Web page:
The critically acclaimed “Succession” has been compared to HBO’s other major hit, “Game of Thrones.” And to be fair, both shows revolve around the heirs of a patriarchal family structure fighting for dominance over a perceived birthright. But where “Game of Thrones” was a product of the Obama era, when the arc of justice was supposed to bend towards justice, “Succession” is very clearly post-Trump storytelling. This was, it seemed, an anti-fantasy, where the only people more awful than the rich were the toadies chasing them for a crumb of clout.
(Spoilers for the series and series finale below.)
The final trio of “Succession” episodes added up to a stunning repudiation of the era that birthed it.
However, in what has been the series’ strongest season yet, the final trio of “Succession” episodes added up to a stunning repudiation of the era that birthed it. It’s an impressive thematic pivot most political shows never manage. Sunday night's tragic ending also added an extra twist. Shiv, the daughter Logan spent his life undermining, was handed a pyrrhic victory of sorts — or at least, less of a losing hand than her brothers.
Political series that hit it big with audiences usually subconsciously (or sometimes consciously) help viewers process their contemporary landscape. From “Murphy Brown” to “Spin City” to “Veep,” these shows have worked as long as the actual political climate they’re commenting on remains stable. “House of Cards” and “Scandal,” two shows that allowed viewers to mock Washington’s most venal and stupid instincts, struggled and ultimately ended when Obama’s relatively stable eight years abruptly smashed into Trump’s corrupt chaos.
Inspired by the real Murdoch clan, “Succession” debuted two years into the Trump presidency in 2018. The Roy family was full of miserable, rich, dysfunctional jerks who audiences could pity and hate in equal measure. Logan Roy (Brian Cox) and company were based on Rupert Murdoch’s first three marriages; however, the leading faction — two sons and a daughter — mimicked Trump’s family just enough to scan with any Americans unfamiliar with the Australian-born media mogul. But by 2021’s season three debut, audiences had witnessed January 6. The stakes were now higher, and showrunners recognized it. After the surprise announcement that season four would be its last, series creator Jesse Armstrong turned the lens outward, showing how the Roys were able to wreak havoc without consequence.
Armstrong offed Logan Roy early, in one of the show’s greatest episodes. With Logan out of the picture and his three children, Kendall (Jeremy Strong), Shiv (Sarah Snook) and Roman (Kieran Culkin), deep in untherapized grief, Armstrong started twisting the knife.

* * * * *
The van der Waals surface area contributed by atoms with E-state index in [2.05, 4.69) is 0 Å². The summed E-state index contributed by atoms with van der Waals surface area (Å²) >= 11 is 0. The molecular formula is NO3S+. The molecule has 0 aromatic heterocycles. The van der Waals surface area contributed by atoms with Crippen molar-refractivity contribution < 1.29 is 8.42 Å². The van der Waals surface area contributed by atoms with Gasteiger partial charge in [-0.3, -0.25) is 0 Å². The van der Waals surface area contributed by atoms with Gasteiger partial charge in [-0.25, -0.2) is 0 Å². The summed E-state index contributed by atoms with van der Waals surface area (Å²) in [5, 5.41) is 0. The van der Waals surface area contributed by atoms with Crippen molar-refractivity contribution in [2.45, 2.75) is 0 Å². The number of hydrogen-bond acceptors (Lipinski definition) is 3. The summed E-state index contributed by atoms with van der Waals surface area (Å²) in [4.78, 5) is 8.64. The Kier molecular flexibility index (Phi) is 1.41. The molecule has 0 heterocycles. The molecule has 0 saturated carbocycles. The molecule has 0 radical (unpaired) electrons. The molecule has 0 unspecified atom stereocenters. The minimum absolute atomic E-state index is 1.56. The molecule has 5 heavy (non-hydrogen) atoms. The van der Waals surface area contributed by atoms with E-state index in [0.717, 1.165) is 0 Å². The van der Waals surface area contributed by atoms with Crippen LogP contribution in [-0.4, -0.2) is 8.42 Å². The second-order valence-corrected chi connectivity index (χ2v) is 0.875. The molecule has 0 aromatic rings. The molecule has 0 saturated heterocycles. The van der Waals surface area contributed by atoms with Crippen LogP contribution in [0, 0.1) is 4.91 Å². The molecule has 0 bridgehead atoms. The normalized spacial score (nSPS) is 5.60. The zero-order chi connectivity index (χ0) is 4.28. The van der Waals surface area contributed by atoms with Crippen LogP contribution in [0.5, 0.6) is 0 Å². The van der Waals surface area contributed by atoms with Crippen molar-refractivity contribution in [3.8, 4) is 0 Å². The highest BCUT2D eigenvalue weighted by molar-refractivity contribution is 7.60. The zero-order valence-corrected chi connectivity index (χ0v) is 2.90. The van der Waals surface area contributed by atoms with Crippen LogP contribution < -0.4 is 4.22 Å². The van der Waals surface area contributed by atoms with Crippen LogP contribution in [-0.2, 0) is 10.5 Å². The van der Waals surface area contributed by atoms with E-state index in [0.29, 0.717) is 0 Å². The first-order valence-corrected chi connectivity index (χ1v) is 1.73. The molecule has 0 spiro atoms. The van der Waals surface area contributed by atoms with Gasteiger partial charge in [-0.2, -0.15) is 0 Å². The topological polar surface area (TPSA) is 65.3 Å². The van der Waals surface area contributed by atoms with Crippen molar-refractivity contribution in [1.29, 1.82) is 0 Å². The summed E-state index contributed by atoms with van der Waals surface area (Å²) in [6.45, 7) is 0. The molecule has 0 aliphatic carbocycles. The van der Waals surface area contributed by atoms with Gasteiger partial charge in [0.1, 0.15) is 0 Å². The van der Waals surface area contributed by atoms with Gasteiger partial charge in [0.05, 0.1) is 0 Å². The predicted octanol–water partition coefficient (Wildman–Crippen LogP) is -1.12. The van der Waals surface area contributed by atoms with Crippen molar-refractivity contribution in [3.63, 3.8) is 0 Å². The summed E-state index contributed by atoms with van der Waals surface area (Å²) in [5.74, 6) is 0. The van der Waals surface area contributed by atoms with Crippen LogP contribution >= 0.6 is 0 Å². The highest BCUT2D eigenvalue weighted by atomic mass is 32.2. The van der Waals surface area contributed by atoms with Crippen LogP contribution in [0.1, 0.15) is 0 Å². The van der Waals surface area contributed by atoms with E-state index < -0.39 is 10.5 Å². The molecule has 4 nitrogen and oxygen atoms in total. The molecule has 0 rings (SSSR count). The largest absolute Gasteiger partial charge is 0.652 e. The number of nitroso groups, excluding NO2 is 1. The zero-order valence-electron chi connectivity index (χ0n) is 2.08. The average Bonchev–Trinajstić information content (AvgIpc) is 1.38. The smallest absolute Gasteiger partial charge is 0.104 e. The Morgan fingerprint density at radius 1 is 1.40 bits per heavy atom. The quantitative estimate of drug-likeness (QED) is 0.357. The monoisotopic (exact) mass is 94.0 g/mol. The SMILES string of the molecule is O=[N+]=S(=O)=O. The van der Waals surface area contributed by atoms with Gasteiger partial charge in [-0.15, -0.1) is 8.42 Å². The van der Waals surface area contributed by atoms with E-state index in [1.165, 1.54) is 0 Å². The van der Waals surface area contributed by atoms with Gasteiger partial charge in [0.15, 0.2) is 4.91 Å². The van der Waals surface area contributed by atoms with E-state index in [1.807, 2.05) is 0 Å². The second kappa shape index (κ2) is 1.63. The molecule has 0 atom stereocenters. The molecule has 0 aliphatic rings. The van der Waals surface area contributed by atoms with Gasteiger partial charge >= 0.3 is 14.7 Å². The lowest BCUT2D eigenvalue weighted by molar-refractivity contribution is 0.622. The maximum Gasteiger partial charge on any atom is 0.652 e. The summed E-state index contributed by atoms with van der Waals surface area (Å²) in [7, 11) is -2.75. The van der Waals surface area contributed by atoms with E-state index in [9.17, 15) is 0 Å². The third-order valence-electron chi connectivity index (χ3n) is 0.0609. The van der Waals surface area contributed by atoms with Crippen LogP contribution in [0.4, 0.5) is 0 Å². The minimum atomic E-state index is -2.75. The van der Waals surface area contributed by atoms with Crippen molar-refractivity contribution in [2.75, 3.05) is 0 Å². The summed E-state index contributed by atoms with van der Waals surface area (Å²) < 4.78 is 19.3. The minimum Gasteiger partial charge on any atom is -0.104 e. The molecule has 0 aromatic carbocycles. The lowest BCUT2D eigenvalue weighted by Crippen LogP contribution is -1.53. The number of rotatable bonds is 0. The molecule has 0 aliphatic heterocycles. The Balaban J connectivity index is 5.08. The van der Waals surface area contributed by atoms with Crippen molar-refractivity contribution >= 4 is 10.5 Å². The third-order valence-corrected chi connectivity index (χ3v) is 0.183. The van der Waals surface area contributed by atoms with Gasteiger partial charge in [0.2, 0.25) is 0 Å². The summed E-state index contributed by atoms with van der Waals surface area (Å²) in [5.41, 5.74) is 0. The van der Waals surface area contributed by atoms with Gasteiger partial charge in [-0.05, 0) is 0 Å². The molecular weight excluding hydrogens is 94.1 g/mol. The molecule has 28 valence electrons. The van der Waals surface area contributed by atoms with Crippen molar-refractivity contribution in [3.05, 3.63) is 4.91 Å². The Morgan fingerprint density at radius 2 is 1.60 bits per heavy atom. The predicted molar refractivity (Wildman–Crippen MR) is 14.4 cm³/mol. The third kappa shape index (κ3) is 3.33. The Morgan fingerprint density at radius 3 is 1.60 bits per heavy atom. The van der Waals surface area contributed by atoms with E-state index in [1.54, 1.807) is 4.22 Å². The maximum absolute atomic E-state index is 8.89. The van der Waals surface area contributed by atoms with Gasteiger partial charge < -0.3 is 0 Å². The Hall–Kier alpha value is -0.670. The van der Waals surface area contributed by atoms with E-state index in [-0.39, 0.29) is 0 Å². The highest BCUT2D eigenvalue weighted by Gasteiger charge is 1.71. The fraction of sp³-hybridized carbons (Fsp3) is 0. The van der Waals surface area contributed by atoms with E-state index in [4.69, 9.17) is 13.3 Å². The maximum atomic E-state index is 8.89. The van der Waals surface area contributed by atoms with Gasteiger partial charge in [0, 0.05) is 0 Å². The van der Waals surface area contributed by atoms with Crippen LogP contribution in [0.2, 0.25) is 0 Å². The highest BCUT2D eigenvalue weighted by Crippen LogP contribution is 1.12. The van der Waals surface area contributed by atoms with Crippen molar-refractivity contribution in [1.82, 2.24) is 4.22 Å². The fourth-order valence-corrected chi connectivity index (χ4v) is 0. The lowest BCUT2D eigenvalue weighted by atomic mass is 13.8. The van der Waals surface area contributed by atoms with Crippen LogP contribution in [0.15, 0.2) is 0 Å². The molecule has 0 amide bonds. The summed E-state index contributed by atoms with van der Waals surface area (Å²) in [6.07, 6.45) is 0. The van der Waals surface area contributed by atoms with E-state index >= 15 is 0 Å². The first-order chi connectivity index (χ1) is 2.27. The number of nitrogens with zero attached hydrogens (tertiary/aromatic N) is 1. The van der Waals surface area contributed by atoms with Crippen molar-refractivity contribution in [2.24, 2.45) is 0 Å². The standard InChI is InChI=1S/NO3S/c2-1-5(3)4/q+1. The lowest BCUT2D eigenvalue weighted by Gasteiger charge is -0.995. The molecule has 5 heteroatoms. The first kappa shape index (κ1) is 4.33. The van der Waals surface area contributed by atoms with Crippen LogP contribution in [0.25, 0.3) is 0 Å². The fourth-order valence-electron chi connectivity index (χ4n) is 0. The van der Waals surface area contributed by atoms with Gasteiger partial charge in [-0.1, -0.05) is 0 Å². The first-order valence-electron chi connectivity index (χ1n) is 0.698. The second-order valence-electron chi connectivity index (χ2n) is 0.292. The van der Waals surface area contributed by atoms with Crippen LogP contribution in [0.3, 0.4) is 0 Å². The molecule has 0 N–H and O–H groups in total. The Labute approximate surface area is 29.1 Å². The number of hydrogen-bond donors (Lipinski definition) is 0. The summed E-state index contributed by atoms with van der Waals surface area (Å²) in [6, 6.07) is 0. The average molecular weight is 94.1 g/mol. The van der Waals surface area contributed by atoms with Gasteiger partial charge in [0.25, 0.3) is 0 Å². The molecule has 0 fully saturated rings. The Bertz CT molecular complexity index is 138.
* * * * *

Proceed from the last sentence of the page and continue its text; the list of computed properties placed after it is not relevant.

The choices these deeply broken people made to self-soothe can quickly start turning the world upside down.
The choices these deeply broken people made to self-soothe can quickly start turning the world upside down. This theme was reinforced in the “America Decides” episode, where Armstrong staged an all-too-familiar election nightmare. Logan’s fearmongering attempt to turn the network into GOP propaganda leads to Trumpian candidate Jeryd Mencken (Justin Kirk) getting within striking distance of the White House. Roman and Kendall, desperate to prove themselves, have Mencken declared the winner by ATN before the official election results are certified.
In the penultimate episode, “Church & State,” Logan’s estranged brother, Ewan (James Cromwell), steps to the podium to deliver a blistering denunciation of his own morally bankrupt family. The only comeback the kids can muster is to triple down on capitalism and the markets. Meanwhile New York City continues to erupt with rage over an election these baby moguls stole, not because they cared about it themselves, but because their father never cared for them.
American democracy upended by the rich and powerful for no real ideological or even political purpose. Suffering driven by a single human’s insatiable id. It’s hard to imagine a more blatant condemnation of the final four years of the 2010s.
American democracy upended by the rich and powerful for no real ideological or even political purpose.
The series finale, which will go down as one of the show’s finest hours, continues that theme, as Kendall and Roman are forced to face the truth behind Ewan’s condemnation. In a conclusion befitting an anti-fantasy, the “happy” ending comes when Shiv betrays her brothers, saving them from their own lust for power they are not equipped to handle, and agrees to sell the company. All three are robbed of the titular prize. Capitalism wins out over primogeniture.
All of Logan’s children losing (sort of) is a reminder this country has no actual royalty. A quasi win for democracy destroys a family. Kendall is left a broken shell and grieving the future he believed was his since he was a child. Roman returns to being a drunken, wastrel party boy. Some might argue Shiv wins by proxy; her betrayal ensures Logan Roy’s successor is her husband, Tom, giving her access to power with none of the responsibility. Originally introduced as the “family altruist,” whose rebellion managed to never cost her a single bespoke suit or ludicrously capacious bag, it seems fitting her act of self-sacrifice ensures she maintains her place in the hierarchy. But arguably, she also loses the most. To remain close to power, she must remain married to a man she hates, stuck in a broken, emotionless void of a relationship, estranged forever from her siblings.
You’re welcome, America. Let’s never do this again.